Editor: Please bring us up to date on your current diversity initiatives.
Moore: With respect to global diversity, we have long included our London office in our diversity efforts, and just over a year ago we really started going global. We developed a Cultural and Diversity Assessment for our Continental European offices, which included conducting a survey, interviews, and focus groups. They permit us to understand the diversity challenges in these particular locations. We then piloted a customized version of our U.S. and UK training in Warsaw, Munich and Frankfurt.Based on their feedback, we delivered the final phase of training for attorneys and staff in Paris, Prague and Budapest.
Editor: There are cultural differences to be addressed here. How do you bridge the gap?
Moore: The secret is avoiding any notion that you are imposing an American concept. That simply does not go over well. What does is a focus on the diversity issues prevailing at a particular office and the steps necessary to create a truly interactive atmosphere at that site. This is about the particular people in that room at that time and their issues. In this regard, it is important to understand that inclusion and exclusion are universal concepts.
Also, gender issues tend to transcend international boundaries. We just held a Women@Weil meeting last month in Warsaw, and it is apparent that there is a real hunger for these issues to be aired and addressed. We understand that we are often the first in some of these locations to offer women's client events and, needless to say, we receive a great deal of positive feedback.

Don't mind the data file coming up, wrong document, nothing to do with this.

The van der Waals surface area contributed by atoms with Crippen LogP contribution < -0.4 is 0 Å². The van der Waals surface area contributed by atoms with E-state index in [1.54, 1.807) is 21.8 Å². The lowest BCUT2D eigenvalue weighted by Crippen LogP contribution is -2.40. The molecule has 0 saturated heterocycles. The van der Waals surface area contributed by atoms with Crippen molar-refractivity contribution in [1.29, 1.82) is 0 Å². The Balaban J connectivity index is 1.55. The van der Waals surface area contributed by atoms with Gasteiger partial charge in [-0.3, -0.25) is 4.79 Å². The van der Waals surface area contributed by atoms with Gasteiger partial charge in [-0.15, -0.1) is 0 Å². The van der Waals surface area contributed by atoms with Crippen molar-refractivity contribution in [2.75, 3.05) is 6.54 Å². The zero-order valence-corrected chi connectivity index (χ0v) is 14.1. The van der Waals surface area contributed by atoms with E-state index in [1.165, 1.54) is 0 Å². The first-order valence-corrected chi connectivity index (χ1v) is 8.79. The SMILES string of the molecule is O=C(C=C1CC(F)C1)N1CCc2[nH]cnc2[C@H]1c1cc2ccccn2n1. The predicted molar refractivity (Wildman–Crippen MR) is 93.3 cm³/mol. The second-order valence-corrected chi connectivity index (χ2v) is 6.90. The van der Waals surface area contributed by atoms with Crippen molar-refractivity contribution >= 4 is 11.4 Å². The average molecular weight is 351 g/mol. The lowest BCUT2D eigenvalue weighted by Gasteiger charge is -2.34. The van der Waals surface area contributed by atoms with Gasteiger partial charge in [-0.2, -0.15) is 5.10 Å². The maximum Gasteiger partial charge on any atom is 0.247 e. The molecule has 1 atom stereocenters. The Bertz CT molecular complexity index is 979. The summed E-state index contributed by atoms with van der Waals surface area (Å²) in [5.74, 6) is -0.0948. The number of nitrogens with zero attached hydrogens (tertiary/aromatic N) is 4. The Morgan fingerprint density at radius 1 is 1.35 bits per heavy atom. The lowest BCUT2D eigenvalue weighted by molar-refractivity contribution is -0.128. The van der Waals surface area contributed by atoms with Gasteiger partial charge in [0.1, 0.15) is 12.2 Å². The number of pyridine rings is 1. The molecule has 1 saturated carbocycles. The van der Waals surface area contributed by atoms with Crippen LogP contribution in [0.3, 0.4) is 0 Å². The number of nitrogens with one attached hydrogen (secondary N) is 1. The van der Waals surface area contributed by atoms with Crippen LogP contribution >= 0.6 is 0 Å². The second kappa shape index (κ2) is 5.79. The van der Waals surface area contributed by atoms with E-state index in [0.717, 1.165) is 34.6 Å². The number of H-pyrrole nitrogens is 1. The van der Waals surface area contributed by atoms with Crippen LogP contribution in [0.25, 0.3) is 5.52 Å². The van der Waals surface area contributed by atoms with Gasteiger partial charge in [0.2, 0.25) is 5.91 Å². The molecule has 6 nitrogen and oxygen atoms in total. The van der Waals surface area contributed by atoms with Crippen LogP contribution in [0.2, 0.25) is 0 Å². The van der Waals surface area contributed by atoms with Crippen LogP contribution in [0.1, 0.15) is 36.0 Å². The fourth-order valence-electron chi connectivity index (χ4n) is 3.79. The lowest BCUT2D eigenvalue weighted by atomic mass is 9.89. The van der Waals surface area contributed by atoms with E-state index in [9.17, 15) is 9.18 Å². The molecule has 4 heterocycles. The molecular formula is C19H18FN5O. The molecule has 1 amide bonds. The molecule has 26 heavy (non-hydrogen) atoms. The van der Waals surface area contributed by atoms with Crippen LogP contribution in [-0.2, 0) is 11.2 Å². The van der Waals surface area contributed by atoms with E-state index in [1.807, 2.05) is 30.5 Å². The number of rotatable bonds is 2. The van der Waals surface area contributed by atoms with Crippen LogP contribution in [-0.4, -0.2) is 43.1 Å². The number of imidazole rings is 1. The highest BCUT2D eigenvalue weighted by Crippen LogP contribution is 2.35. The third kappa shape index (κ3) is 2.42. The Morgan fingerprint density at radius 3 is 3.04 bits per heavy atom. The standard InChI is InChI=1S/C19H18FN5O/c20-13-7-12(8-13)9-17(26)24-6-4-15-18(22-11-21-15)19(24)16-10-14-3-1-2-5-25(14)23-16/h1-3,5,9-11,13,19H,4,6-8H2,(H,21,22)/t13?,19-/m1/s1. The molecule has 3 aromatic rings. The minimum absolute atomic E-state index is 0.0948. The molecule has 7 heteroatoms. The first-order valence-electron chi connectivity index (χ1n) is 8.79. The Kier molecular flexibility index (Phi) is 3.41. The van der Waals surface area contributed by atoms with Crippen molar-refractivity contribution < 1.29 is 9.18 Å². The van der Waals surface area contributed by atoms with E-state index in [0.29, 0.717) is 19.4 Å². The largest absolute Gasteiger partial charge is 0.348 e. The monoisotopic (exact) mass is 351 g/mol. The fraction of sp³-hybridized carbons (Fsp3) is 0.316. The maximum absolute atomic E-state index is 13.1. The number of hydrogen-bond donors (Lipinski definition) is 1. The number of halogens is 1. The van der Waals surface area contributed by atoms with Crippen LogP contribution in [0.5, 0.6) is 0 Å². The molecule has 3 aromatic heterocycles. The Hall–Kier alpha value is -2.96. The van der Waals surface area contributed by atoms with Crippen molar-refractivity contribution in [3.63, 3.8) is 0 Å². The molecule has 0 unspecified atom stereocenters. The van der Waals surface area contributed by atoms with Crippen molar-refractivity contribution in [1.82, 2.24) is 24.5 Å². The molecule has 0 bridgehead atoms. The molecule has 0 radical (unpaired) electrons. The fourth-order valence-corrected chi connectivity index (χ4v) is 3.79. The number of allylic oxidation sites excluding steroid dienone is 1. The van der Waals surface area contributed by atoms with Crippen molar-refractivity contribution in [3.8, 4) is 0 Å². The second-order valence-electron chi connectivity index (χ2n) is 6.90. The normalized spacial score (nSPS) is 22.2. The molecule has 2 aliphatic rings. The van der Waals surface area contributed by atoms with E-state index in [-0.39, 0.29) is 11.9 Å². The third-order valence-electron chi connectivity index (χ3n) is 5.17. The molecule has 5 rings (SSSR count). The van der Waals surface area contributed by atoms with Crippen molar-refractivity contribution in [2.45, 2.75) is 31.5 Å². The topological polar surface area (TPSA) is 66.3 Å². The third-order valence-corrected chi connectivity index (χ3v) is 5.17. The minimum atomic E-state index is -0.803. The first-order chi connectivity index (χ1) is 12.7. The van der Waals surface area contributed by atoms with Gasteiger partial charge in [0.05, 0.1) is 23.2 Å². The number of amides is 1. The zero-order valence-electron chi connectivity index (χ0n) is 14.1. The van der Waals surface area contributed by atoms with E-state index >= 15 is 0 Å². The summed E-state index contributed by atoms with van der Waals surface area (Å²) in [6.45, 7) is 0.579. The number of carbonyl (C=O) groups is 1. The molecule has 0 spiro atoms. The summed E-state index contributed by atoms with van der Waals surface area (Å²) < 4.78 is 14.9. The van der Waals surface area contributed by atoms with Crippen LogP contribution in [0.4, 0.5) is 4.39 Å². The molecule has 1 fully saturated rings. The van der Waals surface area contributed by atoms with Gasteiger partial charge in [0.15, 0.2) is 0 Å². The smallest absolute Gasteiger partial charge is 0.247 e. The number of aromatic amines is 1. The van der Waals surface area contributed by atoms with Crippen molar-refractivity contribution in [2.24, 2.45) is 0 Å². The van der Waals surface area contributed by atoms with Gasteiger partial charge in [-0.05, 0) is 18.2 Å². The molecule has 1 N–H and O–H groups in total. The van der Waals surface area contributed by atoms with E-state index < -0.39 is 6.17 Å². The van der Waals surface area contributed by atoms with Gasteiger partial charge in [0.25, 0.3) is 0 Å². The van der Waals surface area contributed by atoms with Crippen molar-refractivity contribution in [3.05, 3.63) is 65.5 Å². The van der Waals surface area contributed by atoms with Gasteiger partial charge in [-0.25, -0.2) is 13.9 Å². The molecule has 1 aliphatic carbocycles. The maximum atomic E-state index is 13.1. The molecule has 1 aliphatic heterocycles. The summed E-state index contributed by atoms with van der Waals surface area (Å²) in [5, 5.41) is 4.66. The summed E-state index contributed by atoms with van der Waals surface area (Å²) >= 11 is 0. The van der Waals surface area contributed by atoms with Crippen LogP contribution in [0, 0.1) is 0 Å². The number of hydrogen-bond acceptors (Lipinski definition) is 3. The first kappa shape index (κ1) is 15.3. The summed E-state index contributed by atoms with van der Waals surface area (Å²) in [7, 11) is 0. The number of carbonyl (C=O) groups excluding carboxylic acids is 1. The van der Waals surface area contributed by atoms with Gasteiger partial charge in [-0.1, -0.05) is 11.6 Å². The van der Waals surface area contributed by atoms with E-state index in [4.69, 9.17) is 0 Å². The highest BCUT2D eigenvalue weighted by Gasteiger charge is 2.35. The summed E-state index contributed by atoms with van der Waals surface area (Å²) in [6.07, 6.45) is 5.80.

Editor: How do you measure progress in places where diversity and a culture of inclusiveness have not been longstanding values?
Moore: Well, you set a baseline about the awareness that is there and the key issues. That sets the stage and enables you to determine, as you follow up, whether we are making progress.
I find it interesting that Europe is, in some ways, ahead of the United States in its thinking about inclusion. Living in such close proximity to other countries, cultures and languages certainly plays a part, particularly when you compare it with the experience of traveling across an enormous country like the U.S. But, while there are certainly people of different racial and ethnic backgrounds throughout Europe, thinking and talking about racial diversity is a new development. I should also point out that talking about racial/ethnic diversity when it is present in the larger society but not yet reflected in the professional workforce - and this is generally the case in Europe - is very different from talking about it where diversity is already in place in the workplace, as with many, if not most, American companies and firms.
Editor: Speaking about Women@ Weil, would you tell us about this initiative?
Moore: Women@Weil is one of five affinity groups we have for attorneys at the firm. We also have one for our Asian, Black, Latino, and LGBT attorneys. They have been a tremendous tool in providing a community and a forum for the individuals constituting that group. They are also crucial because they are a voice that speaks to the firm on the issues that concern the group.
Editor: I am sure one of your primary responsibilities is focused on how to maintain the momentum once you have an initiative launched.